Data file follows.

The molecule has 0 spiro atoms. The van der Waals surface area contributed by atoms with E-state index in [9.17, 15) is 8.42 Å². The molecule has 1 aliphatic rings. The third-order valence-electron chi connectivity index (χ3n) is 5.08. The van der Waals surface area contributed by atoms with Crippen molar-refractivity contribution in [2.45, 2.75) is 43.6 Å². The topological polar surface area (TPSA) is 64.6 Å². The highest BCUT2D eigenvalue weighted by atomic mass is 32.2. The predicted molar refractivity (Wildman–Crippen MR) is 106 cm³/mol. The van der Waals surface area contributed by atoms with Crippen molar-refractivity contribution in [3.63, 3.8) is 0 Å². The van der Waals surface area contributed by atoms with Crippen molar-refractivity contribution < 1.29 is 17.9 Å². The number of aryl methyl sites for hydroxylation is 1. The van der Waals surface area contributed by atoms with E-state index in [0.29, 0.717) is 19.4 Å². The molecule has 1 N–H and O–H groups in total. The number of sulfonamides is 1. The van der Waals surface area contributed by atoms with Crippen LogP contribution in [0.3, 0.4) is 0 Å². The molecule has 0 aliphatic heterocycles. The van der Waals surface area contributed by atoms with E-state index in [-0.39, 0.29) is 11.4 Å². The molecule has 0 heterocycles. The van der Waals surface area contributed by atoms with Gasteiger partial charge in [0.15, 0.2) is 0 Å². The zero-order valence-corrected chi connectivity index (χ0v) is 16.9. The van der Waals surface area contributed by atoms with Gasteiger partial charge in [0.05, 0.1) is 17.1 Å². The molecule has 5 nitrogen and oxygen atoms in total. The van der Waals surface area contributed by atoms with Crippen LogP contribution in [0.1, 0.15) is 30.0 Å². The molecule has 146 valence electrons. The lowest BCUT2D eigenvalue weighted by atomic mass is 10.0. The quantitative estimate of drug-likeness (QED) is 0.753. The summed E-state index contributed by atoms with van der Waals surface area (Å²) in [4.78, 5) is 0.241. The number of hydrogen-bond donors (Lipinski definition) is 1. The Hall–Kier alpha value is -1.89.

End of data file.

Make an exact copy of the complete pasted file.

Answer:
The molecule has 0 spiro atoms. The van der Waals surface area contributed by atoms with E-state index in [9.17, 15) is 8.42 Å². The molecule has 1 aliphatic rings. The third-order valence-electron chi connectivity index (χ3n) is 5.08. The van der Waals surface area contributed by atoms with Crippen molar-refractivity contribution in [2.45, 2.75) is 43.6 Å². The topological polar surface area (TPSA) is 64.6 Å². The highest BCUT2D eigenvalue weighted by atomic mass is 32.2. The predicted molar refractivity (Wildman–Crippen MR) is 106 cm³/mol. The van der Waals surface area contributed by atoms with Crippen molar-refractivity contribution in [3.63, 3.8) is 0 Å². The van der Waals surface area contributed by atoms with Crippen molar-refractivity contribution < 1.29 is 17.9 Å². The number of aryl methyl sites for hydroxylation is 1. The van der Waals surface area contributed by atoms with E-state index in [0.29, 0.717) is 19.4 Å². The molecule has 1 N–H and O–H groups in total. The number of sulfonamides is 1. The van der Waals surface area contributed by atoms with Crippen LogP contribution in [0.3, 0.4) is 0 Å². The molecule has 0 aliphatic heterocycles. The van der Waals surface area contributed by atoms with E-state index in [-0.39, 0.29) is 11.4 Å². The molecule has 0 heterocycles. The van der Waals surface area contributed by atoms with Gasteiger partial charge in [0.15, 0.2) is 0 Å². The zero-order valence-corrected chi connectivity index (χ0v) is 16.9. The van der Waals surface area contributed by atoms with Gasteiger partial charge in [0.05, 0.1) is 17.1 Å². The molecule has 5 nitrogen and oxygen atoms in total. The van der Waals surface area contributed by atoms with Crippen LogP contribution in [0.1, 0.15) is 30.0 Å². The molecule has 146 valence electrons. The lowest BCUT2D eigenvalue weighted by atomic mass is 10.0. The quantitative estimate of drug-likeness (QED) is 0.753. The summed E-state index contributed by atoms with van der Waals surface area (Å²) in [4.78, 5) is 0.241. The number of hydrogen-bond donors (Lipinski definition) is 1. The Hall–Kier alpha value is -1.89.